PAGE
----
Columbo (1971–2003)
24 user 5 critic


Lt Columbo investigates men and women who are being killed over pieces of a photo they have, that shows where 4 million dollars in stolen money is hidden.


Vincent McEveety


Richard Levinson (created by), William Link (created by) | 2 more credits »




Episode cast overview, first billed only:
Peter Falk ... Columbo
Ed Begley Jr. ... Irving Krutch
Burt Young ... Mo Weinberg
Harrison Page ... Detective Sgt. Arthur Brown
Shera Danese ... Geraldine Ferguson
Edward Hibbert ... Bramley Kahn
Kristin Bauer van Straten ... Suzie Endicott (as Kristin Bauer)
Albie Selznick ... Detective McKittrick
Joe Chrest ... Mercer
Robert Donner ... Zeke Rivers
Hank Garrett ... Captain
Tyne Daly ... Dorothea McNally
Penny Santon Penny Santon ... Lucia
Marla Adams ... Sheila Byrnes
Marianne Muellerleile ... Nurse Hilda


Cigar-chomping Lieutenant Columbo's investigation into the odd death of two men flings him headlong into a mystery revolving around the long-lost loot from an unsolved bank heist. Insurance investigator Irving Krutch asks for Columbo's assistance in tracking down the pieces of a photograph that will reveal the location of the hidden millions. To do so, Columbo must go undercover in various guises to obtain the pieces from the various people who now possess them. But in the course of the investigation, more than one of these people will be murdered, and Columbo can't shake the feeling that Krutch is somehow responsible for the entire bloody business... Written by Leaper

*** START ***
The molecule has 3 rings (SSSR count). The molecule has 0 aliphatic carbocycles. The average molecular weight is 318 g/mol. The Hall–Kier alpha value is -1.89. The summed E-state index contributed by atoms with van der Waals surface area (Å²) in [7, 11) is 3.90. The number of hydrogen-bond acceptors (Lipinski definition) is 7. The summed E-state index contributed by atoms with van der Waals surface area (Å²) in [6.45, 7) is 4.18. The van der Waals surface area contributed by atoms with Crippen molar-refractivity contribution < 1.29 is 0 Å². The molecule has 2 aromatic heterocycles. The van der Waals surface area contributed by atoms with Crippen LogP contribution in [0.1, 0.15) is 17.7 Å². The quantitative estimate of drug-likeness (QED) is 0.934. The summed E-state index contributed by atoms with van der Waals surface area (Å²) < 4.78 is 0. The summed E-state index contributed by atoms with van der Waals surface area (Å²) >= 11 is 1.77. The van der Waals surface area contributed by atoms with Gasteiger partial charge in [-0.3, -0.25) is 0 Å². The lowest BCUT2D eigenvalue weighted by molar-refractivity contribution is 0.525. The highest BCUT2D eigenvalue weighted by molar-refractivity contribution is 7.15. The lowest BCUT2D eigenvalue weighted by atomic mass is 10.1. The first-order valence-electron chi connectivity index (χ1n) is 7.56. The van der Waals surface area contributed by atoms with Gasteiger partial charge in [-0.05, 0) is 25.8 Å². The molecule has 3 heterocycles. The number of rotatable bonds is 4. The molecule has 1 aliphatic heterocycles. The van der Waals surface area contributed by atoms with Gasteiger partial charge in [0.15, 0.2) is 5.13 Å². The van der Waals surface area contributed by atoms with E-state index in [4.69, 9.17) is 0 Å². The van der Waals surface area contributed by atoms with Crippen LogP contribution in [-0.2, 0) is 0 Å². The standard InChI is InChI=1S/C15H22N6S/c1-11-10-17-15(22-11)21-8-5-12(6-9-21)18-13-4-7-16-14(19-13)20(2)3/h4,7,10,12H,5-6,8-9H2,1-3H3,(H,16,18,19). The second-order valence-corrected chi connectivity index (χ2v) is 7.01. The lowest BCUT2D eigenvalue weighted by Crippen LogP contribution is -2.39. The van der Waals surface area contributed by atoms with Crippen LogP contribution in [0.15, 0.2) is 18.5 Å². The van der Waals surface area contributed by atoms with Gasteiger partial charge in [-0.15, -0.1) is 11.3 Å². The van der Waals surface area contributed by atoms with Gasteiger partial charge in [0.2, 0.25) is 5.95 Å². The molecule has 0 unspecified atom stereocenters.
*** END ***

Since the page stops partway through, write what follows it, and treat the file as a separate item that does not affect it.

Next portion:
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TV-PG | See all certifications »

Did You Know?


Shera Danese, Peter Falk's real-life wife appeared in six episodes of the series, playing a different character each time: See more »


When Columbo looks through Dorothea's memorabilia for a piece of the photograph, he shakes a smaller magazine ("Once Upon A Time"), then throws it back on the bed upside down. In the next shot, the magazine is lying on the bed the right way up, free of any other items. After Columbo has found the photo cut-out in the other magazine, he looks back at the remaining items on the bed, which now cover the Once Upon A Time magazine half-way. See more »


Mo Weinberg: [Columbo knocks on his apartment door] Just a minute! I'm in the bathroom!
[Columbo takes out a notebook and pencil and writes]
Mo Weinberg: [hides behind the door with a gun] Come in. It's open.
[the piece of paper Columbo wrote on slips through the door. The piece of paper reads, "You're a horse's ass"]
Columbo: [kicks the door open and bursts in] Drop the gun! Move over there!
[closes the door]
Columbo: What were you gonna do? Hit me in the head and steal my piece of the photo?
Mo Weinberg: No. I wasn't gonna hit you on the head.
Columbo: No? Not in the ...
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References Rocky (1976) See more »


This Old Man
Traditional children's song
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User Reviews

Going on a treasure hunt with Lt. Columbo.
22 November 2008 | by Boba_Fett1138See all my reviews

This is definitely an original and different Columbo movie. Just like the previous "Columbo: No Time to Die", this movie its story got based on an Ed McBain novel. Not sure what the story was behind adapting these McBain novels, since its stories, atmosphere and settings have basically very little to do with the familiar usual Columbo franchise. Nevertheless, this is a movie that works out pleasantly because of its fine story.